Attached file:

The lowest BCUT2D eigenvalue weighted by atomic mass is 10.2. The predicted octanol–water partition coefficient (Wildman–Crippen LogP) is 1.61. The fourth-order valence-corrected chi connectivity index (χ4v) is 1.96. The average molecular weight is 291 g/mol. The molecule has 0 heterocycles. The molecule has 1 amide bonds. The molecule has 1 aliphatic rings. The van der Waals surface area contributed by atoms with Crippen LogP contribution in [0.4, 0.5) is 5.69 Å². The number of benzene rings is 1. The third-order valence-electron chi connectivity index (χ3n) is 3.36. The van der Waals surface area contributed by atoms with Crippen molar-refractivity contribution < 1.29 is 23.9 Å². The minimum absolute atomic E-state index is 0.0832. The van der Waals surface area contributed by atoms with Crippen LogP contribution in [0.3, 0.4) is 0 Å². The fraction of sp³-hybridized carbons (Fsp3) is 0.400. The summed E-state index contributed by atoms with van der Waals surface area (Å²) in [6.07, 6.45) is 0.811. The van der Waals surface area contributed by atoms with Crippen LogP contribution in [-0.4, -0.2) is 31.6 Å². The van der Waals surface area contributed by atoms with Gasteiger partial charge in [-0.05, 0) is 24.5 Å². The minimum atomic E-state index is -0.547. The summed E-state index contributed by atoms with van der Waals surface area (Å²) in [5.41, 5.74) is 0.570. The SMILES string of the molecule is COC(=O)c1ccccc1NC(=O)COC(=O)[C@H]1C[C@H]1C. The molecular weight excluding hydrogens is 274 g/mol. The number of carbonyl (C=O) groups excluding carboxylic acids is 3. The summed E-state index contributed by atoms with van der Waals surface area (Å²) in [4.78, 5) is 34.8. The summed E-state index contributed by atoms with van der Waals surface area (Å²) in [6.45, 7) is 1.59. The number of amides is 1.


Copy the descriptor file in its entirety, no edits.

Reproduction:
The lowest BCUT2D eigenvalue weighted by atomic mass is 10.2. The predicted octanol–water partition coefficient (Wildman–Crippen LogP) is 1.61. The fourth-order valence-corrected chi connectivity index (χ4v) is 1.96. The average molecular weight is 291 g/mol. The molecule has 0 heterocycles. The molecule has 1 amide bonds. The molecule has 1 aliphatic rings. The van der Waals surface area contributed by atoms with Crippen LogP contribution in [0.4, 0.5) is 5.69 Å². The number of benzene rings is 1. The third-order valence-electron chi connectivity index (χ3n) is 3.36. The van der Waals surface area contributed by atoms with Crippen molar-refractivity contribution < 1.29 is 23.9 Å². The minimum absolute atomic E-state index is 0.0832. The van der Waals surface area contributed by atoms with Crippen LogP contribution in [0.3, 0.4) is 0 Å². The fraction of sp³-hybridized carbons (Fsp3) is 0.400. The summed E-state index contributed by atoms with van der Waals surface area (Å²) in [6.07, 6.45) is 0.811. The van der Waals surface area contributed by atoms with Crippen LogP contribution in [-0.4, -0.2) is 31.6 Å². The van der Waals surface area contributed by atoms with Gasteiger partial charge in [-0.05, 0) is 24.5 Å². The minimum atomic E-state index is -0.547. The summed E-state index contributed by atoms with van der Waals surface area (Å²) in [5.41, 5.74) is 0.570. The SMILES string of the molecule is COC(=O)c1ccccc1NC(=O)COC(=O)[C@H]1C[C@H]1C. The molecular weight excluding hydrogens is 274 g/mol. The number of carbonyl (C=O) groups excluding carboxylic acids is 3. The summed E-state index contributed by atoms with van der Waals surface area (Å²) in [4.78, 5) is 34.8. The summed E-state index contributed by atoms with van der Waals surface area (Å²) in [6.45, 7) is 1.59. The number of amides is 1.